Research on gender specific marketing within Kleenex Tissues

The Kleenex tissue performs the same across both genders, yet today the same product is marketed separately to males and females.

The Kleenex tissue was originally marketed towards women in 1924 as a way to remove their make-up. However around 1927, the possibility of using it as a disposable handkerchief was realised. After this point Kleenex began to market their tissues towards men as well as women. These early adverts were fairly gender-neutral. These adverts displayed both men and women equally within the adverts.


This Kleenex advert from 1955 displays a man and a woman using exactly the same product. Particularly when compared to today’s adverts, it is noticeable that there is no colour differentiation between the genders. Primary colours are used, and they are marketed towards men and women alike. The focus within the advert is not on the suitability of the tissue for a particular gender, but its suitability for people as a whole.


[Before the war, pink used to be a colour for baby boys and blue was for baby girls. In 1918 the Ladies Home Journal wrote “the generally accepted rule is pink for the boy and blue for the girl. The reason is that pink being a more decided and stronger colour is more suitable for the boy, while blue, which is more delicate and dainty, is prettier for the girl”. This was until the Second World War where there was a colour switch, possibly because the colour blue was used extensively for men’s uniforms and so began to reflect authority and masculinity. Whereas homosexuals were forced to wear a pink triangle on their clothes during the war, which is possibly why pink began to represent femininity. It could have potentially been any colour, however the problem is what the colour now represents; it is almost entirely exclusive to girls.]

Gender stereotyping can be seen in the below Kleenex advertisement from 1964 showing the introduction of ‘man-size’ tissues. The tissues are described as ‘big’ and ‘brawny’, suggesting that this is a reflection on what men are or should be. Whereas, according to this advert, the reasons why a woman might need to use these ‘huge’ ‘man-size’ tissues are for cleaning, painting, removing make-up, wiping the faces of their children or a after catching a ‘man-size’ cold (what dictates a ‘man-size’ cold?) These are all activities that surround stereotypical female roles. The illustrations on the box of a boat, train and a gun suggest that these are ‘manly’ things that only men should use or find interesting. Also the colours used are dark and bold because they are colours that are perceived to be more masculine. These aspects combined could be seen within many other adverts at the time, and only further re-enforced gender stereotypes. Amazingly much of this can still be seen within advertising and marketing today.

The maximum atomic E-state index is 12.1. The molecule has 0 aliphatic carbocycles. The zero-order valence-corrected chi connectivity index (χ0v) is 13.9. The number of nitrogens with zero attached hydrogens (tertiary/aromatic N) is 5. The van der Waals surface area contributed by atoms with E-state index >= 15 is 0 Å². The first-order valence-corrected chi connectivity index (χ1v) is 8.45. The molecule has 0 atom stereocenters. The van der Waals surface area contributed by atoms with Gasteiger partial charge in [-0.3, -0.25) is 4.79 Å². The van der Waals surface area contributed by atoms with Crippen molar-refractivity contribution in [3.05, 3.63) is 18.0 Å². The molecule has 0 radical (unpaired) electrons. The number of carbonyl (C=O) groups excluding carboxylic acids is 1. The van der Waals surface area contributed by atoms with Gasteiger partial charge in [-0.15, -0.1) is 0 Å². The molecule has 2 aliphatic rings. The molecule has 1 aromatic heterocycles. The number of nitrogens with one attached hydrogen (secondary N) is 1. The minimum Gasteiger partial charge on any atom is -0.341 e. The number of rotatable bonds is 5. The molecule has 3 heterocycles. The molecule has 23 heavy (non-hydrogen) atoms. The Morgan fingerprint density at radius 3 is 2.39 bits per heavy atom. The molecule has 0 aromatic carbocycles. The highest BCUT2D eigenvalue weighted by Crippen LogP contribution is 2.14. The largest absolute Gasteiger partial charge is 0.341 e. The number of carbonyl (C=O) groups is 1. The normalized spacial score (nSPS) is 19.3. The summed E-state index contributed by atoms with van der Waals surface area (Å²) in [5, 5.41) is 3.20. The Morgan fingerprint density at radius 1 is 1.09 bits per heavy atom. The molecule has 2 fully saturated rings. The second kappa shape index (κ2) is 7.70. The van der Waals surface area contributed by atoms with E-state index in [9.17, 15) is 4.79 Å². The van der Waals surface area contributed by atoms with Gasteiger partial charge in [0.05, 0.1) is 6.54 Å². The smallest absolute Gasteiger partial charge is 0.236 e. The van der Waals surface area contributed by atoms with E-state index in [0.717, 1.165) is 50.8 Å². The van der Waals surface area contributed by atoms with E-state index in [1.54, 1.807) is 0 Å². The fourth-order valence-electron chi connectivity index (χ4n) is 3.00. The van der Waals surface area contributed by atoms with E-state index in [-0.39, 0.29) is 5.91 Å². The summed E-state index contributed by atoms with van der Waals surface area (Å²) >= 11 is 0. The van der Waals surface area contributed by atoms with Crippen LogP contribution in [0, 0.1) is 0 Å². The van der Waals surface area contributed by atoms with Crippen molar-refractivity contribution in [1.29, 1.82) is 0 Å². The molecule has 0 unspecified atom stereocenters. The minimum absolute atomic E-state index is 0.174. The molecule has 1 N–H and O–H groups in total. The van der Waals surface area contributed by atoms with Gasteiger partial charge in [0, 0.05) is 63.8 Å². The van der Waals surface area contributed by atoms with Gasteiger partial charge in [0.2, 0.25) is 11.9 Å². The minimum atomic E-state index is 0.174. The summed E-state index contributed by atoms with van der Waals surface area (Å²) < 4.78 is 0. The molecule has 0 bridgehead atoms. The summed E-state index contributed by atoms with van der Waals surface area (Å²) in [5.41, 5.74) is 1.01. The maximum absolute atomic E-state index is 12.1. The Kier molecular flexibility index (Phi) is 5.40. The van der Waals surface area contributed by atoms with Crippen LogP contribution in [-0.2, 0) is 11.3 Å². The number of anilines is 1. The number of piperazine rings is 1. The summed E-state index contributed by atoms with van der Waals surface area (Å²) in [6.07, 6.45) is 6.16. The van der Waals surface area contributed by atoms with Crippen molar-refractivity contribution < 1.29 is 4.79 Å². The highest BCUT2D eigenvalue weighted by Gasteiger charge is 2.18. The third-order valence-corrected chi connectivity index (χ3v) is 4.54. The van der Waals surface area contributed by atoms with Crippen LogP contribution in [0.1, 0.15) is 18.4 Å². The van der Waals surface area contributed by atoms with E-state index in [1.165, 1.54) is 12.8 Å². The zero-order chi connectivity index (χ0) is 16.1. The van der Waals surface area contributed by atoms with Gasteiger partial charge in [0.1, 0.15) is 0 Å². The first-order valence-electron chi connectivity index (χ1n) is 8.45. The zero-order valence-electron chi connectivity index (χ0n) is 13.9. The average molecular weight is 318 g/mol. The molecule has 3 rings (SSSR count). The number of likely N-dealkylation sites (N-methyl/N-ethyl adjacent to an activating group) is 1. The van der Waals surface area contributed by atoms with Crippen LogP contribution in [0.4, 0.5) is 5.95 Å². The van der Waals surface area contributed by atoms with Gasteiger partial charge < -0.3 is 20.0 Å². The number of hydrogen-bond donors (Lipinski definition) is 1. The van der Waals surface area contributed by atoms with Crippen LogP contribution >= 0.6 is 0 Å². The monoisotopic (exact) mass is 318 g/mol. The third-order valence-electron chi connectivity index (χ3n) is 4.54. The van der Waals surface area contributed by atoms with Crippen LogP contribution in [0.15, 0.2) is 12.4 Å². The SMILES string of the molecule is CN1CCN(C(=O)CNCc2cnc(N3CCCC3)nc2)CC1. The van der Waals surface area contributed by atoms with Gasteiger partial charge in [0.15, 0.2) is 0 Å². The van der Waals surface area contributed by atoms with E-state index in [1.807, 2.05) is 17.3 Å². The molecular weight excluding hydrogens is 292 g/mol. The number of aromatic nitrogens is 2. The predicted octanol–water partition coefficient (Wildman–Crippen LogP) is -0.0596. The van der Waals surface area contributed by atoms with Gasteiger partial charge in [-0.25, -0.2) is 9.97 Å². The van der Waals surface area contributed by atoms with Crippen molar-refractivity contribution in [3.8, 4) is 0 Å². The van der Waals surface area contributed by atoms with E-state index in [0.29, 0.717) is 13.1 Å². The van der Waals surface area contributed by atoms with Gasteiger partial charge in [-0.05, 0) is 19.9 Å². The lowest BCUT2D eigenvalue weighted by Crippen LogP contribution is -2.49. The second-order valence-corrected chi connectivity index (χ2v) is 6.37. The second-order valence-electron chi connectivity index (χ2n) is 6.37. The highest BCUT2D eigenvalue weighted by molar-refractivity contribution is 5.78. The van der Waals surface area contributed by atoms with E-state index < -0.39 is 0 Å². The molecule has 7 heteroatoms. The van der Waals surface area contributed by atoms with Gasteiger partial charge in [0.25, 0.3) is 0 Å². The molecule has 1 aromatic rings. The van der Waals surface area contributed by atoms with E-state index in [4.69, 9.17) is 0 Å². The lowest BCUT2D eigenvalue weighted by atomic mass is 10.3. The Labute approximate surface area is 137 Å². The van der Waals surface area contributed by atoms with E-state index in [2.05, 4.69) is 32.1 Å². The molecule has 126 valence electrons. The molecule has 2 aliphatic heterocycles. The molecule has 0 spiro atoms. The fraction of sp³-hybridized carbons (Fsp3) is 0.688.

[A Canadian couple tried to break these social constraints in 2011 by deciding to raise their child as ‘gender-less’. They did not reveal the sex of the baby called Storm for 5 years. They stated that they wanted it to be “a tribute to freedom and choice in place of limitation, a stand up to what the world could become in Storm’s lifetime”. The couple have also tried to shield their other two children from gender stereotypes, and as a result their son ‘Jazz’ has long hair and often wears pink, yet he identifies himself as a male. This is an interesting concept because it shows a strong relationship between parental influence and the child’s gender identity and shows that the learning of appropriate gender roles can be fostered.]



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It is evident, when looking at the box designs on the Kleenex tissues today, that gender differentiation is still so pronounced within their marketing. The boxes aimed at men use colours primarily of black, grey and dark red. Yet the woman’s range is made up from light and pastel colours with floral patterns and pictures of make up and fashion accessories. The belief that pink represents femininity and blue masculinity has been proven as a social construct that has only developed over the last 70 years, yet this colour divide is inescapable as a consumer. The issue lies not in the range of colours, patterns and sizes that are available, but in dictation of which of these colours, patterns and sizes are suitable only for men or only for women. It is this separation of what men and women are expected to like and not like that creates these invisible boundaries within the rest of society and allows children to grow up with these regressive notions of gender.



This is some of the research that I have been doing today specifically on Kleenex marketing. I will upload anything else and any ideas for our final exhibition piece when I get a chance. Have a good weekend! 


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One Response to Research on gender specific marketing within Kleenex Tissues

  1. Profile photo of Sarah Hill Sarah Hill says:

    Looking great Steph! Love the early advertising. I’m moving tomorrow but will get my research up as soon as possible! Sarah

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